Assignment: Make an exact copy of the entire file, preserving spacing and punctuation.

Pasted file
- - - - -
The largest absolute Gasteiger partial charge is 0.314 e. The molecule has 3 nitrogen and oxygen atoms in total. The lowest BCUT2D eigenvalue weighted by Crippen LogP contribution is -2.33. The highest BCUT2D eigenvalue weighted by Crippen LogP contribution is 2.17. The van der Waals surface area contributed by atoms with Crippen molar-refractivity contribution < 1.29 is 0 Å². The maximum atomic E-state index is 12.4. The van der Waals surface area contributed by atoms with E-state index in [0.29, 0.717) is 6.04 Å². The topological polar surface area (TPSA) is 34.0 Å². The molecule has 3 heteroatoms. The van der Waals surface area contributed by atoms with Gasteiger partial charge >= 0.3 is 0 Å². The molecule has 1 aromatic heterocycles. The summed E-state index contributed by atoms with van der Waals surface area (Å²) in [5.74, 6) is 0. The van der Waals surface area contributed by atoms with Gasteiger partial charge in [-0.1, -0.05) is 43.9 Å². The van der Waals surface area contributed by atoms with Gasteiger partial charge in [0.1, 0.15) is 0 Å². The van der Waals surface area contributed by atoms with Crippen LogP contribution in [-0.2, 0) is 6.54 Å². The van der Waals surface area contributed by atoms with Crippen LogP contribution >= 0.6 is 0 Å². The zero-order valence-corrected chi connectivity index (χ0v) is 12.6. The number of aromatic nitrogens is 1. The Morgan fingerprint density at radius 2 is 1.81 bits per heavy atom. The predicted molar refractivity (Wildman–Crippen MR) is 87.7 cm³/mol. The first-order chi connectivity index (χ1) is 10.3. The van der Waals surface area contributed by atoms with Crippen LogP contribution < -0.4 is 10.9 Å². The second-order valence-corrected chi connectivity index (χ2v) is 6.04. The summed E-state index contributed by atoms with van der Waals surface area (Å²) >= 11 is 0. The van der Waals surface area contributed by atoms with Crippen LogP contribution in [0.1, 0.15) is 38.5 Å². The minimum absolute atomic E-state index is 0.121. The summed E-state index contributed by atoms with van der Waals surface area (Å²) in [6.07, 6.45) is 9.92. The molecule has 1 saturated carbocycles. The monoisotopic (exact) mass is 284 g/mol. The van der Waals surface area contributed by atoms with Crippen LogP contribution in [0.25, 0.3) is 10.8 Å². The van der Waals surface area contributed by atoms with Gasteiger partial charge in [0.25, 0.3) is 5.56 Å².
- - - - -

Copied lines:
The largest absolute Gasteiger partial charge is 0.314 e. The molecule has 3 nitrogen and oxygen atoms in total. The lowest BCUT2D eigenvalue weighted by Crippen LogP contribution is -2.33. The highest BCUT2D eigenvalue weighted by Crippen LogP contribution is 2.17. The van der Waals surface area contributed by atoms with Crippen molar-refractivity contribution < 1.29 is 0 Å². The maximum atomic E-state index is 12.4. The van der Waals surface area contributed by atoms with E-state index in [0.29, 0.717) is 6.04 Å². The topological polar surface area (TPSA) is 34.0 Å². The molecule has 3 heteroatoms. The van der Waals surface area contributed by atoms with Gasteiger partial charge >= 0.3 is 0 Å². The molecule has 1 aromatic heterocycles. The summed E-state index contributed by atoms with van der Waals surface area (Å²) in [5.74, 6) is 0. The van der Waals surface area contributed by atoms with Gasteiger partial charge in [-0.1, -0.05) is 43.9 Å². The van der Waals surface area contributed by atoms with Gasteiger partial charge in [0.1, 0.15) is 0 Å². The van der Waals surface area contributed by atoms with Crippen LogP contribution in [-0.2, 0) is 6.54 Å². The van der Waals surface area contributed by atoms with Crippen LogP contribution >= 0.6 is 0 Å². The zero-order valence-corrected chi connectivity index (χ0v) is 12.6. The number of aromatic nitrogens is 1. The Morgan fingerprint density at radius 2 is 1.81 bits per heavy atom. The predicted molar refractivity (Wildman–Crippen MR) is 87.7 cm³/mol. The first-order chi connectivity index (χ1) is 10.3. The van der Waals surface area contributed by atoms with Crippen LogP contribution < -0.4 is 10.9 Å². The second-order valence-corrected chi connectivity index (χ2v) is 6.04. The summed E-state index contributed by atoms with van der Waals surface area (Å²) >= 11 is 0. The van der Waals surface area contributed by atoms with Crippen LogP contribution in [0.1, 0.15) is 38.5 Å². The minimum absolute atomic E-state index is 0.121. The summed E-state index contributed by atoms with van der Waals surface area (Å²) in [6.07, 6.45) is 9.92. The molecule has 1 saturated carbocycles. The monoisotopic (exact) mass is 284 g/mol. The van der Waals surface area contributed by atoms with Crippen LogP contribution in [0.25, 0.3) is 10.8 Å². The van der Waals surface area contributed by atoms with Gasteiger partial charge in [0.25, 0.3) is 5.56 Å².